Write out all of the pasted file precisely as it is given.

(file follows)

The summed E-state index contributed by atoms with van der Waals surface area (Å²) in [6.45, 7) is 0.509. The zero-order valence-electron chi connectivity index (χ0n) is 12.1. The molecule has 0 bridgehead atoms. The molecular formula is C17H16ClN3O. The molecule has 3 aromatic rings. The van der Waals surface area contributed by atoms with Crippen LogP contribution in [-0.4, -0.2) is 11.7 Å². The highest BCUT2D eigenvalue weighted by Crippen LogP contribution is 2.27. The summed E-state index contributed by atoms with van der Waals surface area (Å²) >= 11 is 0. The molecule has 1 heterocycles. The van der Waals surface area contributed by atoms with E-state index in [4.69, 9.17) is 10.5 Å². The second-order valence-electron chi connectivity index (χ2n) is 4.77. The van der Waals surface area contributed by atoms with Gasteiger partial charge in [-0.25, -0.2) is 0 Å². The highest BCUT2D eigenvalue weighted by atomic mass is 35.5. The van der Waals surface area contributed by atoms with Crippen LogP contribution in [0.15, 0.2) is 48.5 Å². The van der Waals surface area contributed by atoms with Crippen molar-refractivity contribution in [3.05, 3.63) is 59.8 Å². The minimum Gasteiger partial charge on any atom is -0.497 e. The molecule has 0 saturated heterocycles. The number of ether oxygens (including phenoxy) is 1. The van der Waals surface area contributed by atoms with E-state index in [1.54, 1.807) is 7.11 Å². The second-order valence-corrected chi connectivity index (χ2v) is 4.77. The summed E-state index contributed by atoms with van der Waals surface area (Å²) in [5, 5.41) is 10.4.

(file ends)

The summed E-state index contributed by atoms with van der Waals surface area (Å²) in [6.45, 7) is 0.509. The zero-order valence-electron chi connectivity index (χ0n) is 12.1. The molecule has 0 bridgehead atoms. The molecular formula is C17H16ClN3O. The molecule has 3 aromatic rings. The van der Waals surface area contributed by atoms with Crippen LogP contribution in [-0.4, -0.2) is 11.7 Å². The highest BCUT2D eigenvalue weighted by Crippen LogP contribution is 2.27. The summed E-state index contributed by atoms with van der Waals surface area (Å²) >= 11 is 0. The molecule has 1 heterocycles. The van der Waals surface area contributed by atoms with E-state index in [4.69, 9.17) is 10.5 Å². The second-order valence-electron chi connectivity index (χ2n) is 4.77. The van der Waals surface area contributed by atoms with Gasteiger partial charge in [-0.25, -0.2) is 0 Å². The highest BCUT2D eigenvalue weighted by atomic mass is 35.5. The van der Waals surface area contributed by atoms with Crippen LogP contribution in [0.15, 0.2) is 48.5 Å². The van der Waals surface area contributed by atoms with Crippen molar-refractivity contribution in [3.05, 3.63) is 59.8 Å². The minimum Gasteiger partial charge on any atom is -0.497 e. The molecule has 0 saturated heterocycles. The number of ether oxygens (including phenoxy) is 1. The van der Waals surface area contributed by atoms with E-state index in [1.54, 1.807) is 7.11 Å². The second-order valence-corrected chi connectivity index (χ2v) is 4.77. The summed E-state index contributed by atoms with van der Waals surface area (Å²) in [5, 5.41) is 10.4.